No other consumer/provider relationship in South Africa (SA) starts off on a more unbalanced level as the relationship between the consumer of health services and the provider thereof.

Often and specifically when making use of public healthcare services, the consumer has no other option but to trust the provider as there may not be any other resources available in the nearby vicinity (financial constraints may further limit choice in this regard) and to make things worse, the consumer is often not in a position to debate or challenge the quality of the service as he or she is physically in a poor state. It is, therefore, imperative that these services, whether rendered in the private or public sector, are rendered while having the utmost regard for the values enshrined in the Constitution such as the right to –

  • dignity;
  • life;
  • security of the person;
  • bodily and psychological integrity;
  • privacy; and
  • access to healthcare.

The new constitutional order has given new impetus to the law of delict; the legal duty of a person is not only tested against the convictions of a typical community, but the convictions of a community aware of their socio-economic rights more than ever. This has no doubt raised the proverbial bar with regard to a test for negligence. In Carmichele v Minister of Safety and Security and Another (Centre for Applied Legal Studies Intervening) 2001 (4) SA 938 (CC) matter, the court found that specific circumstances such as being a member of a vulnerable group plays a significant role and again emphasised the importance of judging each matter on its own merit. Various matters have contributed to the understanding that a person’s right to dignity does not fall away the moment he or she is a victim of medical negligence, their constitutionally guaranteed rights become more important because of their vulnerability.

Medical negligence occurs when a reasonable healthcare practitioner could foresee that his conduct could potentially injure, compounded by the absence of reasonable steps that could prevent the possibility of this. It is therefore, wise to apply a test for medical negligence. The matter of Mitchell v Dixon 1914 AD 519 conceptualised the test for medical negligence as:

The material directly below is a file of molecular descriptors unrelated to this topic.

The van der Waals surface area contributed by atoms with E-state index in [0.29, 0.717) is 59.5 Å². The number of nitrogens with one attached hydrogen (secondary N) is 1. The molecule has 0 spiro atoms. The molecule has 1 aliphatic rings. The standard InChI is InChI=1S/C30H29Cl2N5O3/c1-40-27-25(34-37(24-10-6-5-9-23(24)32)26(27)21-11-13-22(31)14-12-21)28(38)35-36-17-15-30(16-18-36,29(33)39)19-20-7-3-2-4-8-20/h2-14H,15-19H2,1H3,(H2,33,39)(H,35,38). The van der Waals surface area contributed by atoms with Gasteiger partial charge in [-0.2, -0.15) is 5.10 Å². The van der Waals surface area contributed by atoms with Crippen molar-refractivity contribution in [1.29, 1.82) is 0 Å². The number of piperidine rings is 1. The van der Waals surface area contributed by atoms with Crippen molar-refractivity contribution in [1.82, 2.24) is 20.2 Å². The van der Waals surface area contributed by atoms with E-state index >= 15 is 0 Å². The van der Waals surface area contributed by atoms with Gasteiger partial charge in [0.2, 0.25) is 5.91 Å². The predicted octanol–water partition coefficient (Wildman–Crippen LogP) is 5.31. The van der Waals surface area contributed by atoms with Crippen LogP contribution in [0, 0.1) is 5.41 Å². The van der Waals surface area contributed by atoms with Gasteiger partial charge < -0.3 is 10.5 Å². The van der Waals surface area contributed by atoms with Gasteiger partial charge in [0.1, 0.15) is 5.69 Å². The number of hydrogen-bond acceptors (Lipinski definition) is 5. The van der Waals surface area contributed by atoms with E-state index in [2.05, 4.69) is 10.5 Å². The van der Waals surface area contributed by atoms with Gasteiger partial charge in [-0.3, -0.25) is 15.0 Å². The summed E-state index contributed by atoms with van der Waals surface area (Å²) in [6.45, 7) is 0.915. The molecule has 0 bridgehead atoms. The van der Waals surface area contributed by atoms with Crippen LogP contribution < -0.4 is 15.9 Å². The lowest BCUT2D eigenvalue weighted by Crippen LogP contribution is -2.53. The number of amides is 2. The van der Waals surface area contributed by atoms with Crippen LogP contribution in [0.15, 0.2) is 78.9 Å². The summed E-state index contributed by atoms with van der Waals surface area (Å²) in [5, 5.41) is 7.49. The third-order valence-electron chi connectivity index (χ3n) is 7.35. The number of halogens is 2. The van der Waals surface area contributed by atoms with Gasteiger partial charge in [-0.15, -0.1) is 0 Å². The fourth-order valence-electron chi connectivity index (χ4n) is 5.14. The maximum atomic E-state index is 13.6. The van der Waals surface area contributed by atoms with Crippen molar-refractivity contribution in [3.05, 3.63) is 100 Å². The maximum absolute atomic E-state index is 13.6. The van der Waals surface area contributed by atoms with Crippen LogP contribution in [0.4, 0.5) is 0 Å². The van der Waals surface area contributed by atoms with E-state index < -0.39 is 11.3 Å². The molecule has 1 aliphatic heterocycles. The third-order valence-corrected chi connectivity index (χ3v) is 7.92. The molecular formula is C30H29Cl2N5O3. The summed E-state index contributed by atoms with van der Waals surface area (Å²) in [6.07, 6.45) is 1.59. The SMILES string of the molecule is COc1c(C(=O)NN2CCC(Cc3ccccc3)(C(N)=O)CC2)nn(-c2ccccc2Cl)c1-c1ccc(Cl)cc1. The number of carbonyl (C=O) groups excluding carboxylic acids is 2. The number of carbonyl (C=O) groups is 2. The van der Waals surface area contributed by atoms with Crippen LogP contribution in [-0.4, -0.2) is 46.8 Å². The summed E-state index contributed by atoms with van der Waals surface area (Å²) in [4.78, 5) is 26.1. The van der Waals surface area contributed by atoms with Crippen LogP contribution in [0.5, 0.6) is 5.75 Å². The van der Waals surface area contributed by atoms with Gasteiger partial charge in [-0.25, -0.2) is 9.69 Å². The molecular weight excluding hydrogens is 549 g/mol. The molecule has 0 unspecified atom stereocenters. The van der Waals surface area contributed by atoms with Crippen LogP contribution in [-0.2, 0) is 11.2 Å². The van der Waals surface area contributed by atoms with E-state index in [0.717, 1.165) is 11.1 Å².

‘A medical practitioner is not expected to bring to bear on a case entrusted to him the highest possible degree of professional skill but is bound to employ reasonable skill and care.’
What, in the context of medical negligence, can be seen as reasonable skill and care? In the matter of Van Wyk v Lewis 1924 AD 438 the court defined what reasonableness means –
‘… in deciding what is reasonable the court will have regard to the general level of skill and diligence possessed and exercised at the time by the members of the branch of the profession to which the practitioner belongs’.

The standard is the reasonable care, skill and diligence, which are ordinarily exercised in the profession generally.

In the Van Wyk matter, Wessels JA further held at p 461 – 462 that: ‘We cannot determine in the abstract whether a surgeon has or has not exhibited reasonable skill and care. We must place ourselves as nearly as possible in the exact position in which the surgeon found himself when he conducted the particular operation and we must then determine from all the circumstances whether he acted with reasonable care or negligently. Did he act as an average surgeon placed in similar circumstances would have acted, or did he manifestly fall short of the skill, care and judgment of the average surgeon in similar circumstances? If he falls short he is negligent’.

From the previous cases one accepts that the test for medical negligence is applied more subjectively compared to the test of ‘normal’ negligence. The medical practitioner’s or healthcare workers’ conduct is compared to a significantly smaller group namely, specialists with the same qualifications. In other words, general practitioners’ conduct is assessed and compared to the conduct of the reasonable general practitioners and specialist surgeon’s conduct is tested against other specialist surgeons’ conduct. The imperitia culpae adnumeratur rule applies, which means that a practitioner who undertakes work knowing that he or she lacks the skill or experience required to do a proper job will be liable if he or she causes damages due to his inability or inexperience. The court in Coppen v Impey 1916 CPD 309 confirmed this when Kotzé J stated: ‘Unskilfulness on his [the medical practitioner’s] part is equivalent to negligence and renders him liable to a plaintiff, who has sustained injury therefrom, the maxim of the law being imperitia culpae adnumeratur.’